Finite element analysis for container approval

10-10-2018 | Posted by Principia

El análisis de elementos finitos en la homologación de envases

Plastic, especially PET, containers must satisfy the progressively tougher quality requirements that transformers and final clients impose on their suppliers.

And those requirements are not arbitrary. If you want to play in the big league, aiming at large contracts with brand owners (Coca-Cola, PepsiCo, Orangina, etc.) to give stability to your business, you must prove that your product complies with the health and safety standards of organisations such as FDA or EFSA, apart from other more stringent ones that may be specified by the client.

El análisis de elementos finitos en la homologación de envases

The key word is approval, a fearsome exercise because the necessary analyses are protracted, cumbersome and costly; that is certainly the case in the migration tests conducted with PET bottles, in which various liquids (water, oil, etc.) must be used in different storage conditions to guarantee that the shelf life specified by the brand owner is actually attained.

In the case of carbonated soft drinks (CSD), apart from the possible migration from the container to the product, the permeability of the container must be checked to limit the leakage of contents; after all, who would care for a coke that is not bubbly?

Llenado en caliente homologación envases PET

Placing fruit juices in PET containers presents even more challenges: hot filling implies that the material must be able to sustain elevated temperatures without excessive deformation, which requires additives to improve the thermal behaviour without compromising the barrier or migration properties. In brief, a true challenge.

A standard laboratory test takes one or two weeks at best and must be repeated for a number of material configurations (single or multiple layers, with nanocomponents, etc.), thereby multiplying the number of tests required (as well as time and cost), without much guarantee of success beyond a pass/fail conclusion and the observations that the tests might provide.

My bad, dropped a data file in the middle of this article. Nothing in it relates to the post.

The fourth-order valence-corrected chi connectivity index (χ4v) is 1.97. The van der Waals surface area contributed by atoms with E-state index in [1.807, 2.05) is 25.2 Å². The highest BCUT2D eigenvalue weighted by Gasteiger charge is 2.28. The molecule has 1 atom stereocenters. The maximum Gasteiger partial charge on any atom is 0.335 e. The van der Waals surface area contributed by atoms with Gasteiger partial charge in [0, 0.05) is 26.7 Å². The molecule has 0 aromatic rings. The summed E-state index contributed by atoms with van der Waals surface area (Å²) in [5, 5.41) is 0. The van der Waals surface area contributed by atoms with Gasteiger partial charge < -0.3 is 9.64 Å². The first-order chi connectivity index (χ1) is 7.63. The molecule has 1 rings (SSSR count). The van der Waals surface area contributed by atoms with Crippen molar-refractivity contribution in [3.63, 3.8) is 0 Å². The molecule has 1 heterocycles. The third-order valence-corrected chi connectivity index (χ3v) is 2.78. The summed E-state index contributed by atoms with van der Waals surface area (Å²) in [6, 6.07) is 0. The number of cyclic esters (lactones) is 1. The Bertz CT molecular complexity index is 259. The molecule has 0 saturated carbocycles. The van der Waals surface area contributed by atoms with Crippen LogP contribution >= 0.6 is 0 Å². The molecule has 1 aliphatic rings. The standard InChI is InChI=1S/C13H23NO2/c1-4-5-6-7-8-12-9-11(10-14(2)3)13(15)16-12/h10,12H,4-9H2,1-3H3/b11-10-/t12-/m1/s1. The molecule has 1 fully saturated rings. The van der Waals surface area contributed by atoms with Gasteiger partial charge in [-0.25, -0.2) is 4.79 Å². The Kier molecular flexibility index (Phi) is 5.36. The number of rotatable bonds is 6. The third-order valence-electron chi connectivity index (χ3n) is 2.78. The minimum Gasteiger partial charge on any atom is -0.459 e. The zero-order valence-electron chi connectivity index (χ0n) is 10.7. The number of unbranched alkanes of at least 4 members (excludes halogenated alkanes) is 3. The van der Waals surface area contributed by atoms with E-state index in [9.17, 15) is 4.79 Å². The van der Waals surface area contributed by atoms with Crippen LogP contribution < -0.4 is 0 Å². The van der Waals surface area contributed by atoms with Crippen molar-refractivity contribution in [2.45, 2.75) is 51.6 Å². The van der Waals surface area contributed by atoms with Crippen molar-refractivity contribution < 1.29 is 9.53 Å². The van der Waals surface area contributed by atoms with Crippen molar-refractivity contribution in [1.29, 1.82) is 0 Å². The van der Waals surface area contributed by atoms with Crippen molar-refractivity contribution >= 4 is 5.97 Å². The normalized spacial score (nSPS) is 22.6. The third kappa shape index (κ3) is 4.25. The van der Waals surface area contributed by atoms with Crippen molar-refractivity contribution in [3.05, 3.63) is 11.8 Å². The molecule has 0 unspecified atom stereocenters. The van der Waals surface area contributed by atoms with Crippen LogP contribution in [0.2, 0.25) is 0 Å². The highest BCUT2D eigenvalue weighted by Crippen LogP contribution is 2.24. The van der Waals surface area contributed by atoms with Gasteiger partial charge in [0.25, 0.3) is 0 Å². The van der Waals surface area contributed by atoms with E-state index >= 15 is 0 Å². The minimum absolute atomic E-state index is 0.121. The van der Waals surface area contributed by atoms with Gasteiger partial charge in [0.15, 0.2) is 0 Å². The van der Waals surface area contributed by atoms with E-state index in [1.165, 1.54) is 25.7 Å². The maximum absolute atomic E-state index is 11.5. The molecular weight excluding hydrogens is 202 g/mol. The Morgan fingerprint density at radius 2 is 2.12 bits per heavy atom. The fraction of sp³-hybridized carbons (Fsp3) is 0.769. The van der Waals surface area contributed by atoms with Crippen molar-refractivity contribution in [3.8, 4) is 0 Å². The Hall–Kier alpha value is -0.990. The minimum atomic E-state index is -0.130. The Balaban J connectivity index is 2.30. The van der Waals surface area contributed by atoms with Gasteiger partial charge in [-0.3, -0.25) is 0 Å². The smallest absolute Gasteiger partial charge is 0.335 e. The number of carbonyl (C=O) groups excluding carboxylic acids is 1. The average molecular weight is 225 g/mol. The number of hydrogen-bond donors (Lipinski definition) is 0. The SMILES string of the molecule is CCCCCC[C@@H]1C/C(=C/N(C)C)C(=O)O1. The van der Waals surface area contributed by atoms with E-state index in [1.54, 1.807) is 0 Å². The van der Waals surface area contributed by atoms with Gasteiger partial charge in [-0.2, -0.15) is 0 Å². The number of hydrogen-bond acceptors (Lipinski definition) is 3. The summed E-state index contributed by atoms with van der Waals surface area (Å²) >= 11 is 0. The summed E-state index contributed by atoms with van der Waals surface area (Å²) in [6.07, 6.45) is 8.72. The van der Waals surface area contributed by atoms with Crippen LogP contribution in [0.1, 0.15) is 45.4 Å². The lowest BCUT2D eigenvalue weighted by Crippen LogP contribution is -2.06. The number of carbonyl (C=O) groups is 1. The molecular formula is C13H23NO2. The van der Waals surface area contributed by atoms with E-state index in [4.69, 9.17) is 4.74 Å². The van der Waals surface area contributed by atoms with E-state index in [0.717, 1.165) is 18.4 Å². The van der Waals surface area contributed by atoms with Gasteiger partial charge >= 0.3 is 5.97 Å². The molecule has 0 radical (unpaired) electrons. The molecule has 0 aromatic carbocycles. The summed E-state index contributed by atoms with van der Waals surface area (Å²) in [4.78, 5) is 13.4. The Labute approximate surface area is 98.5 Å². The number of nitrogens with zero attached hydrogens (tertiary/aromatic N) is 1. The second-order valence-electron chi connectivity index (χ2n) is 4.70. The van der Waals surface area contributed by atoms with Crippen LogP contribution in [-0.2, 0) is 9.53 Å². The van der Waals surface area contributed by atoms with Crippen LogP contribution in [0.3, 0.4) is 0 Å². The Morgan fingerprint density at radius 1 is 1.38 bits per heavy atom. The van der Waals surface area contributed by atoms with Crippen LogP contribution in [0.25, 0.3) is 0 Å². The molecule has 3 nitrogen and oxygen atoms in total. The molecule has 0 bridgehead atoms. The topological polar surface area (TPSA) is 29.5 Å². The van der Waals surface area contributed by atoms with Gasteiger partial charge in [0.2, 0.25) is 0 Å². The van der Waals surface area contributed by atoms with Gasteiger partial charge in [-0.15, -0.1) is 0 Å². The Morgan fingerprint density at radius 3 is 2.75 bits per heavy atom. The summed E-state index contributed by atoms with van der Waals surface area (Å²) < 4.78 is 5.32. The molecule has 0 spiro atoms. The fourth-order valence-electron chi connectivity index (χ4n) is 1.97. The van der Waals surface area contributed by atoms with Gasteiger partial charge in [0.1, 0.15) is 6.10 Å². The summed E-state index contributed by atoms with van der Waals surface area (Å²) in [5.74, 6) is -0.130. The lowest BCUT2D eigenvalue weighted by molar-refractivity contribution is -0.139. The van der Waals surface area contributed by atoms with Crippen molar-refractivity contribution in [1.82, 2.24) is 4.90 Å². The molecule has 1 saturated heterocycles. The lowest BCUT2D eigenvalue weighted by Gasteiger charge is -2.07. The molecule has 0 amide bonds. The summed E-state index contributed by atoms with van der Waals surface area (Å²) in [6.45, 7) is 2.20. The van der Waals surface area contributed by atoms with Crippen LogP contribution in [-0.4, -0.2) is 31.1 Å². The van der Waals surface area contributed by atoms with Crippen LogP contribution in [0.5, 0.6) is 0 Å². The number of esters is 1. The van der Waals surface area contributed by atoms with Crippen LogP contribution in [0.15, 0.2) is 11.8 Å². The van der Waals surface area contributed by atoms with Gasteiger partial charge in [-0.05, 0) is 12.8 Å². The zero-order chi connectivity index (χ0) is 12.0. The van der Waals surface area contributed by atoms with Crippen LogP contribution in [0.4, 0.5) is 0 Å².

Realistic simulations by finite elements can yield faster and less expensive answers to those questions.

With adequate software one can design a virtual container and carry out virtual tests in a couple of hours, sometimes in minutes, with the added advantage that shapes and materials can be easily modified as a function of the type of drink and the conditions to consider. Furthermore, the same virtual bottle can be subjected to other tests, such as accidental drops, stacking or crushing.

Thus, simulation software can be used for discarding, quickly and efficiently, large numbers of unsuitable designs and for selecting the more promising shapes, materials and dimensions, leading to prototypes that can be tested with good chances of success.

We will not obviate the approval process, but the life of PET producers and transformers can be made much simpler… if only the right tools are activated.

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